Opening on May 8, 2006, David Zwirner is pleased to present the first U.S. solo exhibition by Swedish painter Mamma Andersson. Among the artist's current and upcoming exhibitions are Essential Painting at the National Museum of Art in Osaka, Japan; Back to the Figure–Contemporary Painting at Die Kunsthalle der Hypo-Kulturstiftung in Munich, Germany; Zones of Contact: 15th Biennale of Sydney in Sydney, Australia; and The Moderna Exhibition 2006 at the Moderna Museet in Stockholm, Sweden (all 2006). Recent exhibitions include The Carnegie International at the Carnegie Museum of Art, Pittsburgh, PA (2004); The Undiscovered Country at UCLA Hammer Museum in Los Angeles, CA (2004-2005); and MATRIX 213: Some Forgotten Place at UC Berkeley Art Museum and Pacific Film Archive in Berkeley, CA (2004). Andersson represented Scandinavia in the 2003 Venice Biennale and is the recipient of the highly prestigious 2006 Carnegie Art Award for Nordic art, with a corresponding exhibition that will travel extensively in Europe. In 2007, Andersson will have a mid-career exhibition at the Moderna Museet in Stockholm, Sweden.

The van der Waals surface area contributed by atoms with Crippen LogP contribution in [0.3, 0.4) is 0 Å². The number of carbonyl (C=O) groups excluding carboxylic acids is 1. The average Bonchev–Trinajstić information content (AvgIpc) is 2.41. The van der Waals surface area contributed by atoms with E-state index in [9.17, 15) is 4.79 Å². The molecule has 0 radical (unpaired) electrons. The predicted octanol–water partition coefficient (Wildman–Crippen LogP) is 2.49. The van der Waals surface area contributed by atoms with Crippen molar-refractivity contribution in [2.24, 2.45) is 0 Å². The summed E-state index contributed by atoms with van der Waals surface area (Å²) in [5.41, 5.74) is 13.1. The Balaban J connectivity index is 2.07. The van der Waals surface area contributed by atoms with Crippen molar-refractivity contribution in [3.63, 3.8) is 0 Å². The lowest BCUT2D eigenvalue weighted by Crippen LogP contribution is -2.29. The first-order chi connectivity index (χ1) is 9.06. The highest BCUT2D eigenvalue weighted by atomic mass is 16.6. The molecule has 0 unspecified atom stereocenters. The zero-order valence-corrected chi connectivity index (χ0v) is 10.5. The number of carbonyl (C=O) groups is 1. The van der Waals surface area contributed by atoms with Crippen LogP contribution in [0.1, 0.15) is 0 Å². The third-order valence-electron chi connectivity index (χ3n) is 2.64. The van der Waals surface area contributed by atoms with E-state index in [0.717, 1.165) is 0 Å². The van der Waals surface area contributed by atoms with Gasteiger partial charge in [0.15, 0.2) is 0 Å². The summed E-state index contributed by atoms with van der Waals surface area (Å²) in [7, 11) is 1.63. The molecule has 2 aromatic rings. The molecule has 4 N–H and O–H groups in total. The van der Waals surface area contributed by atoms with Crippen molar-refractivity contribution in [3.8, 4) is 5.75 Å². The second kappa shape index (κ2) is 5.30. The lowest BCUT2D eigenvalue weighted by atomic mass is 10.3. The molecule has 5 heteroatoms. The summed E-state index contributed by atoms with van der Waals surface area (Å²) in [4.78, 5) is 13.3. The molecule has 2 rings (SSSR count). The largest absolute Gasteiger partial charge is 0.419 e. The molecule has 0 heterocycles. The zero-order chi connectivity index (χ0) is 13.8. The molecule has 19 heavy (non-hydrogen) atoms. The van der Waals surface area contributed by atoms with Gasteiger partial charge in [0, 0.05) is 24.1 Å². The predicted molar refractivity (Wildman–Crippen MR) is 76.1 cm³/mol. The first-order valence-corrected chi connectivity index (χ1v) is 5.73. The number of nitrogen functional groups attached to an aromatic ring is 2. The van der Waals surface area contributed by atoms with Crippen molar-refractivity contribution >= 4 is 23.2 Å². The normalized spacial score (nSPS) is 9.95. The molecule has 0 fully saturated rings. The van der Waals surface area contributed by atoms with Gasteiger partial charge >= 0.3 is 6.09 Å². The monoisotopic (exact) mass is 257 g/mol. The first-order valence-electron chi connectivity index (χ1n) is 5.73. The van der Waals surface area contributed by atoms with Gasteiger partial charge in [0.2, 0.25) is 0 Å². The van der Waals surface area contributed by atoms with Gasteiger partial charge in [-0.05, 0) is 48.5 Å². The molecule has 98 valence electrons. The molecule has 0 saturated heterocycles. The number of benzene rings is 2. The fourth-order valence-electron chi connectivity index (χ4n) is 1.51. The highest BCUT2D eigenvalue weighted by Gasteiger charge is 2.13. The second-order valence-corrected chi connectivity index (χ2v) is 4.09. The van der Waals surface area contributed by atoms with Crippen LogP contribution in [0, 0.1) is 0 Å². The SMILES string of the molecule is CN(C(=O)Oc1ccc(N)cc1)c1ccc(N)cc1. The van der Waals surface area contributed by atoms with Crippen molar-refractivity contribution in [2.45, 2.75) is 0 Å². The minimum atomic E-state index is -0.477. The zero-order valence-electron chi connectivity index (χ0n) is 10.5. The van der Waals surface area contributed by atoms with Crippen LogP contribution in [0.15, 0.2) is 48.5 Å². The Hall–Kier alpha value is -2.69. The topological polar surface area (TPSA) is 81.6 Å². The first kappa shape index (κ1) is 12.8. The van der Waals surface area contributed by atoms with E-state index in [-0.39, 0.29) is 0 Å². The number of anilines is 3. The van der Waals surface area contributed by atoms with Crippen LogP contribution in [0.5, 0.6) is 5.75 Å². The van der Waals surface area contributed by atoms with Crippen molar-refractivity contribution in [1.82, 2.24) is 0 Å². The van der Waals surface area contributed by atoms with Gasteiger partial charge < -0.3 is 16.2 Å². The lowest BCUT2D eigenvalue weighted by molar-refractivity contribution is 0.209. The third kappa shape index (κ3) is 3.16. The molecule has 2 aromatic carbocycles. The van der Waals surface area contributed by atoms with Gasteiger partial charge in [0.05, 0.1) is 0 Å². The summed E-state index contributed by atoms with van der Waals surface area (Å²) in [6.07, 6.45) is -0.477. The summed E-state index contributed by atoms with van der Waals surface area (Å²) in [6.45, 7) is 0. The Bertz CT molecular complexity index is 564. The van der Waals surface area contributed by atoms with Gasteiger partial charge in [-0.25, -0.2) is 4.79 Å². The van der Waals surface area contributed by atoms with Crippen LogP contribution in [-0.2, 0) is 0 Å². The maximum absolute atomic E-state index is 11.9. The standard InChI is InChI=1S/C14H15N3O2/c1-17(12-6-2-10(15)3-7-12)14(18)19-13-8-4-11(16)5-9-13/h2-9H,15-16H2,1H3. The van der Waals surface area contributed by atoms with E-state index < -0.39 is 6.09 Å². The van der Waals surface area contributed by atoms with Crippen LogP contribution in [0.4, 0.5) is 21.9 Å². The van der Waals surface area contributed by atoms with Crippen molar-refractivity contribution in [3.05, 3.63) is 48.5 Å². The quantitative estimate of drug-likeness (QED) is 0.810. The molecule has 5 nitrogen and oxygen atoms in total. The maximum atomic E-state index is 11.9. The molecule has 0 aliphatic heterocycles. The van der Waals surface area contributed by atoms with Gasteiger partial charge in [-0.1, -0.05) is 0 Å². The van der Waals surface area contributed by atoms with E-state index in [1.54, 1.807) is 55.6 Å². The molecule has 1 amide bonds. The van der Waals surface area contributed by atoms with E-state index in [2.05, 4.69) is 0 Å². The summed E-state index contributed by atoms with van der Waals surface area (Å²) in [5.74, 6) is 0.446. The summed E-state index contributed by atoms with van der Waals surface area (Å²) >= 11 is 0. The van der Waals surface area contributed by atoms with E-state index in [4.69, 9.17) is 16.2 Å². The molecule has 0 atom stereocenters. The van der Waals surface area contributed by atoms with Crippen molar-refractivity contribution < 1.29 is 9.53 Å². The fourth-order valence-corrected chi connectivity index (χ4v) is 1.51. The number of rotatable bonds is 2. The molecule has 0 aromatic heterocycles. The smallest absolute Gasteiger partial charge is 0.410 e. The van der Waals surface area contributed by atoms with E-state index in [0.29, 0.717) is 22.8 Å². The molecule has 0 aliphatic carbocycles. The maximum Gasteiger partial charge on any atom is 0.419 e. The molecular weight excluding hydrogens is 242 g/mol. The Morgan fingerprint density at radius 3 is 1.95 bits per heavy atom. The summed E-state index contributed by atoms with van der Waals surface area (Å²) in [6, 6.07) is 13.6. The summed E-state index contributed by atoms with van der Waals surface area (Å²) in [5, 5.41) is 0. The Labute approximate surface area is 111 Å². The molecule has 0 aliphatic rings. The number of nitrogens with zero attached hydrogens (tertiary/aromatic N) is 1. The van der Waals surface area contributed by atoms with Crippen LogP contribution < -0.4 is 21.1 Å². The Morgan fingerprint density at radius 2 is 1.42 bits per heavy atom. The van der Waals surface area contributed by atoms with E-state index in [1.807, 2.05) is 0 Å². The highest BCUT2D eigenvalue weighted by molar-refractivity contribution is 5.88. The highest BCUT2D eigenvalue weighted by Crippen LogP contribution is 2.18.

Mamma Andersson's paintings seem to embody a duality that is central to Swedish culture: the interplay of rural and urban aesthetics and the clash of the bourgeois with the everyday. Inspired by theater sets and period interiors, her dreamlike compositions are populated by ghostly figures, shadows, swirling clouds and distant mountains. Andersson's use of windows, reflections, and depictions of paintings within the pictorial space is enhanced by the juxtaposition of thick paint and textured washes, creating a setting for vaguely supernatural occurrences. Seemingly pastoral vistas and calm interiors are sometimes violently interrupted by thick black smoke or blocked-out areas–this, coupled with a palette reminiscent of distressed photographs, imbues Andersson's works with an unpredictability that is equally disturbing and compelling.

 

Read more

Layout 
Mamma Andersson
About a Girl, 2005
Oil and acrylic on panel
Diptych, overall: 48 x 63 inches (122 x 160 cm) Each panel: 24 x 63 inches (61 x 160 cm)
Mamma Andersson
Gone for Good, 2006
Acrylic and oil on panel
48 x 62 7/8 inches (121.9 x 159.7 cm)
Mamma Andersson
Backbiter I, 2006
Acrylic and oil on panel
33 x 48 inches (83.8 x 121.9 cm)
Mamma Andersson
Backbiter II, 2006
Acrylic and oil on panel
33 x 48 inches (83.8 x 121.9 cm)
Mamma Andersson
Backwoods, 2006
Acrylic and oil on canvas
49 x 59 1/8 inches (124.5 x 150.2 cm)
Mamma Andersson
Time Island, 2006
Acrylic and oil on panel
33 x 48 inches (83.8 x 121.9 cm)
Location 

David Zwirner is pleased to inaugurate its new exhibition space at 533 West 19th Street with an exhibition by New York artist Katy Schimert. Previously used as a private viewing room, the space will now host a series of smallscale public exhibitions–showing suites of photographs, drawings, and prints–giving gallery artists an opportunity to present bodies of work in an intimate setting. In The Monster, Schimert debuts fourteen works on paper.